The Government’s proposals for reform of social care costs have several strands, and it is important to see the amendment in context. The amendment specifies that the cap on the amount anyone has to pay for care in the course of their lives refers to the amount that individuals pay from their own resources. This seems to me to be logical and in accordance with the meaning most people would have given to that proposal. It does of course follow that if someone is meeting all care costs from their own resources, they will reach the cap more quickly than if they have had part of their care costs paid by the state, but to see that as discriminatory against those on lower incomes does not take account of the means test by which that state support is delivered and which will, by definition, benefit those on lower incomes. It also takes no account of other proposals being made at the same time, such as the reduction on the amount those who are in residential care have to pay towards their living costs which, when considering proportionate impact on individual resources, will benefit more those who have less.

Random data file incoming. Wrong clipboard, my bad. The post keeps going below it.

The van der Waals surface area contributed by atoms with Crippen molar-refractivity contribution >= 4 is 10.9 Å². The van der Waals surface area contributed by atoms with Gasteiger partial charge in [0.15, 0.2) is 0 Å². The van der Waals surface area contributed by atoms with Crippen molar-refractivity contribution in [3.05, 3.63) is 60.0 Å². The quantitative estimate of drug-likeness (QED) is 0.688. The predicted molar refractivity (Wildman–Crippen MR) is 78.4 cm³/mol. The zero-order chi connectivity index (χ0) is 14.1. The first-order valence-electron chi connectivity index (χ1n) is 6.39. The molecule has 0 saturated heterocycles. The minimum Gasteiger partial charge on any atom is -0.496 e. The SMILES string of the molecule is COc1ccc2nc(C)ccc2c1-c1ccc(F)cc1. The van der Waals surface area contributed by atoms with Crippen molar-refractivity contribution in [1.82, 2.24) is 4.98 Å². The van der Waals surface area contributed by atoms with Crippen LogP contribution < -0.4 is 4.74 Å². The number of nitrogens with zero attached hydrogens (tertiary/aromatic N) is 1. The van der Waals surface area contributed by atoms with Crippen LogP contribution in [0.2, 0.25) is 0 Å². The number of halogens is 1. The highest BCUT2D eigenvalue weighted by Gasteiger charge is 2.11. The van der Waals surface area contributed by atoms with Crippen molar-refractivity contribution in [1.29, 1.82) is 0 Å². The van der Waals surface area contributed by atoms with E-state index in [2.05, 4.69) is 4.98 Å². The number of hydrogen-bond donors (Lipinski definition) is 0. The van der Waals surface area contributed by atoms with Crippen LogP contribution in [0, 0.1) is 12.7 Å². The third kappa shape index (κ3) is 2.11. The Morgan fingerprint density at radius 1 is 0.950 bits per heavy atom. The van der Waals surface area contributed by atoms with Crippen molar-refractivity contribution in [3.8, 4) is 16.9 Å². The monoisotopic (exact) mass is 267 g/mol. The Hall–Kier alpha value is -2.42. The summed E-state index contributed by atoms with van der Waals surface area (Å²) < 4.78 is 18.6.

I do think it would have been better for the Government to have thought his through and explained it together with the announcement of the original policy package, but I accept the policy argument for the Government’s position on this aspect of what is, overall, a welcome package of reforms which will improve the lives of a great many of my constituents.